A man in a tan vest and purple shirt stands in the doorway of a wodden house with a dark gray shingle roof
Russell Nowell hosts Fort Clark Historical Society meetings in the Palisado Building, which was constructed of cedar stakes circa 1869. Photo by Tom McCarthy Jr.

When an Army expedition came across Las Moras Spring in 1849, they knew they’d found an ideal spot for a military post. The spring, located about 23 miles northeast of the Rio Grande, had been a strategic water source for the Apaches and Comanches before the U.S. Army built Fort Clark on the site in 1852 to protect the border and the wagon road to El Paso. Fort Clark also drew settlers, and neighboring Brackettville—named for Oscar Brackett, who owned the first general store—thrived as a frontier way station. Factors including the mechanization of the cavalry led the Army to close Fort Clark in 1946, a blow to Brackettville’s economy. Twenty-five years later, in 1971, a developer purchased the 2,700-acre fort and transformed it into a retirement resort. Fort Clark Springs took shape among the barracks and officers’ quarters with houses, a hotel, spring-fed swimming pool, 18-hole golf course, RV park, and nature trails. Russell Nowell and his wife, Patti, moved to Fort Clark 16 years ago from Bellville, attracted by the solitude and proximity to nearby family. Now semiretired, Russell volunteers as president of the Fort Clark Historical Society and curator of the Old Guardhouse Museum.

Las Moras

“Brackettville started out being called Las Moras because of the springs named by the early travelers here. Las moras is Spanish for mulberries. There still are a lot of mulberries along the creek. You can eat them.”


Spring-Fed Oasis

“The water comes out of the springs into the pool, then to Las Moras Creek. It runs into the Rio Grande down at Quemado. The temperature is always 68 degrees. It’s open to the public. Winter Texans just jump right in it. There are some ladies who meet every morning down there for water aerobics. On holiday weekends, it’ll be crowded.”


From Here to San Diego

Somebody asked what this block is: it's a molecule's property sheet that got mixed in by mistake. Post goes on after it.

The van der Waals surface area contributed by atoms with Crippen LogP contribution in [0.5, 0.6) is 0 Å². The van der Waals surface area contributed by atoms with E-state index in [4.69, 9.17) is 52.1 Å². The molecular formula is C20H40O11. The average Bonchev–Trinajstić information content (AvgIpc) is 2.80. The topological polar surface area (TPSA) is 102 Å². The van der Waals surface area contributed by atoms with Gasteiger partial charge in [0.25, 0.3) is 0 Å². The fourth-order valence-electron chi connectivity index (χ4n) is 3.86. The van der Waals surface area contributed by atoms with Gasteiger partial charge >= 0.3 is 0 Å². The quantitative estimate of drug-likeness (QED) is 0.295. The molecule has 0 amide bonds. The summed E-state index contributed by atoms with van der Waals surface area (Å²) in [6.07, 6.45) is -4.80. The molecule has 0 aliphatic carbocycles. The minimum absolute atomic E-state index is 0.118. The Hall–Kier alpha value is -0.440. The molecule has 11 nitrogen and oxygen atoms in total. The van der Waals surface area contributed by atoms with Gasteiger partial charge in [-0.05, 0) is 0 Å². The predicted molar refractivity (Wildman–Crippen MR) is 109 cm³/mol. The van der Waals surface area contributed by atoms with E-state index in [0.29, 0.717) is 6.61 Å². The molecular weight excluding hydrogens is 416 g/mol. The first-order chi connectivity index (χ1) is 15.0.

“The Kinney County Heritage Museum in Brackettville is in the Filippone Building. Stonemason Giovanni Filippone built it in 1885. The ground floor was a store, and the family lived upstairs. The store was right on the stagecoach road, where they could fleece the traveler. This is called El Paso Street because it’s on the road to El Paso. The stage would come through on its way to San Diego. Unbelievable. It’s just hard to fathom that.”

John Wayne Country

“When Fort Clark closed, the bottom of the economy here fell out. That’s when Happy Shahan came up with the idea for promoting movies in this area. He was the mayor of Brackettville, and he owned land out there where Alamo Village was built [10 miles north of town]. John Wayne got together with him to build it. There’ve been several movies made here, the most popular one being [the 1960 Wayne film] The Alamo.”


Snow Birds

“Come winter, Fort Clark will fill up with Winter Texans from places like Minnesota, Illinois, and Canada. They’ll start coming in late October. We really like to see them come because we’ll have lots of volunteers—they’ll be trimming trees and painting benches, doing all kinds of things. They don’t want to just sit. It works out well.”


Sleeping it Off

“The museum was the original guardhouse built in 1874. It was the jail. The large cell was the holding cell for when the soldiers went over to Brackettville to the saloons and were a bit intoxicated. They would be sobered up for morning duty. Now, if serious charges were brought against one of them, they’d be transferred to Fort Sam [Houston] in San Antonio for court martial.”


Black Seminole Scouts

“The scouts were descendants of the Seminole Indians in Florida and runaway slaves. The Army recruited them as scouts because of their excellence at being trackers and horsemen. They had land designated at Fort Clark, called the Camp, where there were about 23 or 24 homesteads. They lived there from 1872 to 1914, when they were disbanded. Every September, they usually have upward of 200 descendants come to Brackettville to attend the Seminole Day Celebration. A lot of the descendants have roots here at Fort Clark.”

Town Trivia:


Number of Stoplights:

Year founded:

Nearest Big Town:
Del Rio, 30 miles west

Marquee Event:
Frontier Christmas, Dec. 4;
Fort Clark Days, first weekend in March;
Seminole Days Celebration, annually in September

Map it:

Fort Clark Old Guardhouse Museum, 152 McClernand Road

From the December 2021 issue

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